He jokes that he doesn’t have time for any of that because he’s working so hard at the moment making films, but in the last year, as things have started to quieten around the film, he admits he’s started to think more seriously about recovery. “I did start to get real help, I suppose. People are still talking about the film, but you’re also left to deal with the realities of life and I think that’s the recovery starting to kick in.”

Forcing himself to look at his life objectively as a filmmaker has been beneficial, however. “It’s probably a coping mechanism in a way.” He credits finding an artistic outlet with saving him. “If it wasn’t for that, I’d be f***ed,” he says as he reflects on the ten-year journey he’s had from writing short stories while on the methadone programme, to making short films, studying for an HND in filmmaking, and eventually getting Everybody’s Child off the ground – first as an hour-long BBC documentary entitled My Lives And Times, and now in its current feature-length form.

“I think the problem with people like me – and I’ve realised there are thousands of people like me – is that we’re so uneducated in terms of traditional education. And that’s basically the way society is set up, so when you live in poverty, you’ve got to find ways around that.”

Art, then, has been a positive way for him to make something of himself. As he notes in the film: “Your past either works for you or against you.” Where it used to work very much against him, that’s no longer the case. “I’m using art to my advantage and the society I live in as a canvas,” he says.

To this end, he has a feature film in development with Channel 4 and Creative Scotland, and has recently been working on a documentary about the independence referendum that he shot in Edinburgh and Glasgow in the run-up to the vote and the two days following it (“You can see my heart breaking on camera,” he sighs). He also has a short film he’s making in collaboration with Irvine Welsh. Given that Trainspotting emerged when Fraser was heavily involved with heroin (both as a dealer and a user), I ask if it meant much to him at the time, especially given the Muirhouse connection he shares with Welsh.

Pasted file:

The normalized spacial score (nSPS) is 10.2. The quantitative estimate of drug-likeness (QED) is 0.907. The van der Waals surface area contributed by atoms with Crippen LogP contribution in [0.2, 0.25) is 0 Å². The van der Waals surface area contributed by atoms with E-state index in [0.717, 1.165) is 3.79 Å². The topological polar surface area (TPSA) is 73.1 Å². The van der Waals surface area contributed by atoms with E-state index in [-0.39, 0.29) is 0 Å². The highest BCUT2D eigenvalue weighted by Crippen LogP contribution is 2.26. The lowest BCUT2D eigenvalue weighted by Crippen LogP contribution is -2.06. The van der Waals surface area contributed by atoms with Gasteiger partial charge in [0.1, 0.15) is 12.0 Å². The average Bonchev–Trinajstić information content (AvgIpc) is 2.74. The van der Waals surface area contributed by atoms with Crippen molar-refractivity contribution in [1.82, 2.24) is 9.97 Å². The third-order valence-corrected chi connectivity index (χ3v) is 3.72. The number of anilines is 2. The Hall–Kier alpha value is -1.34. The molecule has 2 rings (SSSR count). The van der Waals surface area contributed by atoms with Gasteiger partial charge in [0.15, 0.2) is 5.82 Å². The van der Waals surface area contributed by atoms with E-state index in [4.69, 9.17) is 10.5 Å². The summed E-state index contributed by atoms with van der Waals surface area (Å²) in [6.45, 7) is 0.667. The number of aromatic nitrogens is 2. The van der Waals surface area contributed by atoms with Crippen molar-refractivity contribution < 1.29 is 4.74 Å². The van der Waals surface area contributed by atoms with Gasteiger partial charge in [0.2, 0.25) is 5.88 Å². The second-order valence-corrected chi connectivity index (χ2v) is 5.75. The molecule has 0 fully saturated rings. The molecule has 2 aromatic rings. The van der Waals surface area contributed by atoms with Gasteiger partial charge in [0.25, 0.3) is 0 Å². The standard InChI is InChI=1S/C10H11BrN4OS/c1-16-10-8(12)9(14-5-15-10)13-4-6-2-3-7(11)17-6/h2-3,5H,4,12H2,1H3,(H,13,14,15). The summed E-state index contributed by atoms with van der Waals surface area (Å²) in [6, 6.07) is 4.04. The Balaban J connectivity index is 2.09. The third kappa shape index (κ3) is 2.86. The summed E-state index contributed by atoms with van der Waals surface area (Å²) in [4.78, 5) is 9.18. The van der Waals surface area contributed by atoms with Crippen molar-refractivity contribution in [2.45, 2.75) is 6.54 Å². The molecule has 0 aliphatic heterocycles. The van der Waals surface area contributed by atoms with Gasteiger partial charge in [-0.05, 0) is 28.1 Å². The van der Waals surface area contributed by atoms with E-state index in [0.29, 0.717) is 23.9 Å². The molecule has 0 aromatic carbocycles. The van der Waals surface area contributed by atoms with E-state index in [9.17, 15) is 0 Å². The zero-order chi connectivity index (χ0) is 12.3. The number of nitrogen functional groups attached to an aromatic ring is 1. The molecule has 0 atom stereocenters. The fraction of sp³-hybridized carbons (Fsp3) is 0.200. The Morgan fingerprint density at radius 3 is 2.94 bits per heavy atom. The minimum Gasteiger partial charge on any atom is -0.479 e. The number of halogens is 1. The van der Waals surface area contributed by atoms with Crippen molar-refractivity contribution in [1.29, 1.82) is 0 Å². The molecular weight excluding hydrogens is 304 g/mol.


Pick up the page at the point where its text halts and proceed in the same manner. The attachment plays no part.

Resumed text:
“Not really,” he says. “It’s a different culture.” He’s referring to the fact that he smoked heroin rather than injecting it. In the film he goes into the difference in more detail, pointing out how addicts his age thought the older Trainspotting generation were idiots because they were on the needle. Their twisted logic seemed to be based on the belief that smoking it wasn’t as bad, even though the consequences – the ruined lives, the crime, the attendant violence – could be just as devastating. Fraser’s experiences certainly attest to this. He’s writing a story about it now, in fact.

He does, however, have huge amounts of respect for Irvine Welsh, who’s a fan and supporter of Fraser’s work. “Irvine has been amazing with me,” he says. “The next feature film I’m doing, he’s the exec producer.”

He can’t reveal any more details about that project, but the short film collaboration (Welsh has supplied the story) is something Fraser is going to make as part of an educational programme he’s running at Edinburgh College in Sighthill that’s been designed to help people from low-income families get work experience in creative fields. “There aren’t many people who make it from where we come from,” he surmises, “so when we make it I suppose we try to help each other by offering guidance. You can’t buy experience.”

Everybody’s Child (followed by a Q&A with Garry Fraser) screens as part of the Scottish Mental Health Arts and Film Festival at Filmhouse, Edinburgh, on 13 October. For more details of this and other events, visit www.mhfestival.com